All funders owe it to the sector to continue to improve their thinking on continuation funding
Freedom to report… visually
Anne Dannerolle, CEO of Hull Community Church, was part of a group of funded organisations and funders who developed the New Principles for Grant Reporting, which are currently being tested. Here she shares her experience of reporting to The National Lottery Community Fund.
As a small charity, working in the inner city in Hull, life gets very busy. Although funding is a massive part of what we do, writing reports is not my favourite pastime! As anyone running a small charity knows, when you’re the leader/manager you find yourself involved in everything. So finding time to sit down and write reports isn’t easy.
We were finishing the third year of our National Lottery Community Fund project when I received an email offering us a new way of reporting progress. I sent this along to our treasurer, who gathered the financial information needed and jokingly replied, “I think you should take up their offer to be creative and maybe produce a short film instead of writing a report :)” – he didn’t expect me to take him seriously!
But that got me thinking – why not? Our work is so visual, and so full of stories of people and lives changed, that a video would convey this much better than a written report. I hate being in front of the camera, but I am okay speaking to a room full of strangers about our work. So I took the Lottery’s guidance sheet which told me everything they wanted to know looking back over the last 12 months. Then I found a quiet room, set up a recording device, and just started talking. After 5 mins or so, it stopped feeling weird and it started feeling like I was telling someone about our year and everything that had happened. It felt liberating to be able to share the stories, to talk about the community involvement, changes, strengths and developments, and those who had volunteered and benefitted from our work. I spoke about the things we were most proud of, as well as the challenges that we had faced. I probably got most excited when talking about the difference our project had made, and I was able to tell stories about people’s lives.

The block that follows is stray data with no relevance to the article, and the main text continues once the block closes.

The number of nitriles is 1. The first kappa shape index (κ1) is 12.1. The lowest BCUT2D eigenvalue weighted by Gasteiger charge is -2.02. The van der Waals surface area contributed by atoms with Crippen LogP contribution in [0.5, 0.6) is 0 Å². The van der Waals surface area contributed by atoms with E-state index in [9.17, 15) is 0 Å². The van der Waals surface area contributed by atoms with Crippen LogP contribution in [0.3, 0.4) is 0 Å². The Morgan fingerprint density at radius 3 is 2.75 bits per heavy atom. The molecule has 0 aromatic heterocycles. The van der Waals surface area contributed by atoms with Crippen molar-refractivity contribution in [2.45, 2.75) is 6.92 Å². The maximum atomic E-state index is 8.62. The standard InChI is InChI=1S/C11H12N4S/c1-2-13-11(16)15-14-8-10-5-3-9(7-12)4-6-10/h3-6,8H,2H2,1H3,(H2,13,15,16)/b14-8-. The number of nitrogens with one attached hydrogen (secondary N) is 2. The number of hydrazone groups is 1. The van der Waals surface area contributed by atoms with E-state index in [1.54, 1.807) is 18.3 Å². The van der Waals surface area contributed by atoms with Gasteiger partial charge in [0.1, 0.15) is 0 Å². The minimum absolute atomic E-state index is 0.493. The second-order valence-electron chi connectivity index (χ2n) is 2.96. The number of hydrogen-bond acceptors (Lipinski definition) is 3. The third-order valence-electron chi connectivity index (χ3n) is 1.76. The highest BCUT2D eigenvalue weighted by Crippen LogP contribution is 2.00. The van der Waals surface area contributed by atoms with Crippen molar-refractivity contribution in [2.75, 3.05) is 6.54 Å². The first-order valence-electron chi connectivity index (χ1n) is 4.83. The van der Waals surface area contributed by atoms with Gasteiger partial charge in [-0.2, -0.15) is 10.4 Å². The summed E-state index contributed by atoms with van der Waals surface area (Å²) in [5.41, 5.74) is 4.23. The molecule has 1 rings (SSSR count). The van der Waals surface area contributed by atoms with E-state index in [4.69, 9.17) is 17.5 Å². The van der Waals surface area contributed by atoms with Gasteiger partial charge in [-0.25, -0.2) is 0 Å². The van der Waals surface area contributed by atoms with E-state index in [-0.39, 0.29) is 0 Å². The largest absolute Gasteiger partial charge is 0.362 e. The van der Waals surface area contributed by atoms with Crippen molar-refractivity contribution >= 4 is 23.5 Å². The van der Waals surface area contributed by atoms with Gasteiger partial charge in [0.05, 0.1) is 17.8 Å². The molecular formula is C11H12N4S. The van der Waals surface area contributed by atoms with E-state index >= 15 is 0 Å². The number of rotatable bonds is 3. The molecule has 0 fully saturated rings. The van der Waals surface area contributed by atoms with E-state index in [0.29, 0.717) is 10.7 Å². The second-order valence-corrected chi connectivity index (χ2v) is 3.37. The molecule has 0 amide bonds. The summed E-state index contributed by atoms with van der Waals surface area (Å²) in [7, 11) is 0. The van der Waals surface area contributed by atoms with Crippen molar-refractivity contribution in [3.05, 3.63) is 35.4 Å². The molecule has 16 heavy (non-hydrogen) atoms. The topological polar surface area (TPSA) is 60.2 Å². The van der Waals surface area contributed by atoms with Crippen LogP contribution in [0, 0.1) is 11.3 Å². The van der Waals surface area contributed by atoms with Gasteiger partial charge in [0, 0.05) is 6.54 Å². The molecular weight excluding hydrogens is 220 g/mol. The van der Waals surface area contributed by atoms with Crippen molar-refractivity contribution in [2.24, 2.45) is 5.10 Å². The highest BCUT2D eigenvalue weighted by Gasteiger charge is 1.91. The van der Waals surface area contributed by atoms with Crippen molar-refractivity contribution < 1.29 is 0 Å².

It was only one step more to add photographs to the sound recording, and there we had our video. Probably an hour’s work in total. I would definitely recommend this as a way of reporting on a funded project. It helped us capture the true nature of our work, without being burdensome. This was our funding officer’s response to the video report:
“You were the first project to submit a video rather than a written report and I was a little apprehensive about how easy it was going to be to capture the information we needed so I have to thank you for such a clear and well-presented report. The photographs and case studies you included really brought the project to life, giving me a real sense of how involved your community are in the work you all do and I also really enjoyed it watching – it was a breath of fresh air!”
So here’s the challenge: think about how the reporting you do for yourselves, your community and the funder is meaningful for you all. How are you telling your story?
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